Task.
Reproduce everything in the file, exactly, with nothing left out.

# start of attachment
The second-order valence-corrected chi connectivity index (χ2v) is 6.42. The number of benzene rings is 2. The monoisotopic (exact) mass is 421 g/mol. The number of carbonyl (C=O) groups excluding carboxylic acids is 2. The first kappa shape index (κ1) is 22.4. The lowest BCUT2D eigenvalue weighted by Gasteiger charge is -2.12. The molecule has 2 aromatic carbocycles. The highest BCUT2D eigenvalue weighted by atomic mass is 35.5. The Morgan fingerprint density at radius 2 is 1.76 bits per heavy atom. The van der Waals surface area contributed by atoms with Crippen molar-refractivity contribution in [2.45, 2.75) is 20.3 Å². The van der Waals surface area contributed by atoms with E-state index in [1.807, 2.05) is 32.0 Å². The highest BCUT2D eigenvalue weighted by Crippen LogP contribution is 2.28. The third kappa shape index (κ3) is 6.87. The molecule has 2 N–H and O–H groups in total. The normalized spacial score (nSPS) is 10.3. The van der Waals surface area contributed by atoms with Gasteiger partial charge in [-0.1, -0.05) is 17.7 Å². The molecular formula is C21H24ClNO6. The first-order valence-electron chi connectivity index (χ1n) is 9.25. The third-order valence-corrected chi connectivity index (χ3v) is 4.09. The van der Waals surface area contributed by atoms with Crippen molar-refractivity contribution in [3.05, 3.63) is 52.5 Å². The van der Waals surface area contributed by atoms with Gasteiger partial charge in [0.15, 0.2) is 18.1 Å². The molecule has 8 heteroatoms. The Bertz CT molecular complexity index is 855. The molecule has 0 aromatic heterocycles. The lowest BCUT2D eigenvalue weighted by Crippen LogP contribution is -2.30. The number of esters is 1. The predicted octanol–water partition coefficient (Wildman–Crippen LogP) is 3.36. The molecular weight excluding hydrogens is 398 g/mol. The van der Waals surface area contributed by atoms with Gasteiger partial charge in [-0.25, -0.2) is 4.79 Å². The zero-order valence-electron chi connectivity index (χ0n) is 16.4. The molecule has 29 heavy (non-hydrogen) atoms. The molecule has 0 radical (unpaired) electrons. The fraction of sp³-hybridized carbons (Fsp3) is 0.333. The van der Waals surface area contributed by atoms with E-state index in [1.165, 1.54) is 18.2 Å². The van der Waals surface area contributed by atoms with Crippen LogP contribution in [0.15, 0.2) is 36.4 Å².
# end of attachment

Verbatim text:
The second-order valence-corrected chi connectivity index (χ2v) is 6.42. The number of benzene rings is 2. The monoisotopic (exact) mass is 421 g/mol. The number of carbonyl (C=O) groups excluding carboxylic acids is 2. The first kappa shape index (κ1) is 22.4. The lowest BCUT2D eigenvalue weighted by Gasteiger charge is -2.12. The molecule has 2 aromatic carbocycles. The highest BCUT2D eigenvalue weighted by atomic mass is 35.5. The Morgan fingerprint density at radius 2 is 1.76 bits per heavy atom. The van der Waals surface area contributed by atoms with Crippen molar-refractivity contribution in [2.45, 2.75) is 20.3 Å². The van der Waals surface area contributed by atoms with E-state index in [1.807, 2.05) is 32.0 Å². The highest BCUT2D eigenvalue weighted by Crippen LogP contribution is 2.28. The third kappa shape index (κ3) is 6.87. The molecule has 2 N–H and O–H groups in total. The normalized spacial score (nSPS) is 10.3. The van der Waals surface area contributed by atoms with Gasteiger partial charge in [-0.1, -0.05) is 17.7 Å². The molecular formula is C21H24ClNO6. The first-order valence-electron chi connectivity index (χ1n) is 9.25. The third-order valence-corrected chi connectivity index (χ3v) is 4.09. The van der Waals surface area contributed by atoms with Crippen molar-refractivity contribution in [3.05, 3.63) is 52.5 Å². The van der Waals surface area contributed by atoms with Gasteiger partial charge in [0.15, 0.2) is 18.1 Å². The molecule has 8 heteroatoms. The Bertz CT molecular complexity index is 855. The molecule has 0 aromatic heterocycles. The lowest BCUT2D eigenvalue weighted by Crippen LogP contribution is -2.30. The number of esters is 1. The predicted octanol–water partition coefficient (Wildman–Crippen LogP) is 3.36. The molecular weight excluding hydrogens is 398 g/mol. The van der Waals surface area contributed by atoms with Gasteiger partial charge in [-0.25, -0.2) is 4.79 Å². The zero-order valence-electron chi connectivity index (χ0n) is 16.4. The molecule has 29 heavy (non-hydrogen) atoms. The molecule has 0 radical (unpaired) electrons. The fraction of sp³-hybridized carbons (Fsp3) is 0.333. The van der Waals surface area contributed by atoms with E-state index in [1.165, 1.54) is 18.2 Å². The van der Waals surface area contributed by atoms with Crippen LogP contribution in [0.15, 0.2) is 36.4 Å².